Sunday 18 August 2019

Qatar 2022 World Cup organisers address ‘high number’ of worker deaths

Qatar is preparing eight stadia for the 2022 tournament (PA)
Qatar is preparing eight stadia for the 2022 tournament (PA)

Matt Slater

The chairman of Qatar 2022's organising committee has admitted the "high number" of deaths recorded by the latest workers' welfare report are a "tragedy" but insists the Gulf state is making progress.

Qatar's treatment of its army of migrant workers has been the source of scrutiny ever since the small but wealthy nation surprisingly won the right to stage the World Cup in December 2010.

Human rights groups, trade unions and the governments of the countries which provide most of that workforce have repeatedly called on Qatar to improve living conditions, raise safety standards, reduce the amount of control employers can exert and increase pay.

There have been some improvements, particularly for the 30,000 or so workers building World Cup stadiums and training sites, as they come under the auspices of the Supreme Committee for Delivery and Legacy.

Under pressure for campaigners and world football's governing body FIFA, the Supreme Committee has been working with bodies such as the International Labour Organisation to raise the bar.

Part of this process has been the publication of an annual report, with the fourth edition recently posted on its website. Most of its 62 pages are dedicated to these improvements but there is an alarming section on "non-work-related deaths".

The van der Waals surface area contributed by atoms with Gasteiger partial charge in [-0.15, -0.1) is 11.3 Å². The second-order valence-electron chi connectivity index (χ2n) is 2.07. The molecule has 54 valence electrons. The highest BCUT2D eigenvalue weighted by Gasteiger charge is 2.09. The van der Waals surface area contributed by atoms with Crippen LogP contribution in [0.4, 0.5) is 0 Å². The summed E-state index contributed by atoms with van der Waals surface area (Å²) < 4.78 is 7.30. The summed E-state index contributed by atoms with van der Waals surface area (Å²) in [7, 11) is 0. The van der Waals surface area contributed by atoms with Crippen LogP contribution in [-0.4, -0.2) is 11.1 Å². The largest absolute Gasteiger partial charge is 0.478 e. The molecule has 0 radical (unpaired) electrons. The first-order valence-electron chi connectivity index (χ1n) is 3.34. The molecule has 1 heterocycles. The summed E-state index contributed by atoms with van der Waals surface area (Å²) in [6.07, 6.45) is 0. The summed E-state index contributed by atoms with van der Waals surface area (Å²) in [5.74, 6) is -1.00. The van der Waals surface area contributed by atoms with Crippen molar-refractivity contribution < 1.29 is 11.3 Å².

Between February 2018 and January of this year, 10 workers died away from building sites, with nine of them dying in their bedrooms and six of those being under 36.

The men were aged between 26 and 49 and five of them came from Bangladesh, three from India and two from Nepal.

"The Supreme Committee is cognisant that this is a high number of deaths and has been putting in place targeted programmes for early detection and treatment of potential health risks and issues," the report says.

Speaking to reporters at a meeting of FIFA's ruling council in Paris, Hassan Al Thawadi said: "There's no doubt that every death is a tragedy, it's as simple as that."

He said his organisation has started a medical study into the deaths with a local university, brought in annual health checks and now monitors where every worker is to make sure they are not lost in the system when moved from one site to another.

"While progress has been made in the state of Qatar there is still a long way to go," Al Thawadi said.

"We are working very hard with (non-governmental organisations), medical institutions, trade unions and universities to do everything we can to address these issues.

"I can't speak on the time (it has taken), I can speak about the progress that has been made. As I said, in relation to death, no matter what we say, it's never going to be enough.

"But we are doing everything we can and we are making sure that whatever solutions we put in, aren't just solutions for while we're under the spotlight but solutions that remain beyond 2022."

One of the proposed reforms is an increase in the minimum wage from 750 Qatari Riyal a month (£158) to 900 Riyal (£195), although Al Thawadi admitted he did not know when it would be introduced.

It should also be noted that the Supreme Committee's report only tells a fraction of the story.

Nicholas McGeehan, an expert on workers' rights in the Middle East, said: "These nine deaths are from only the Supreme Committee's World Cup workers, a tiny proportion of the Qatar migrant workforce.

"It is unsafe to work in those conditions without very substantial safeguards, and the Qataris should have independently investigated the health risks and put those protections in place."

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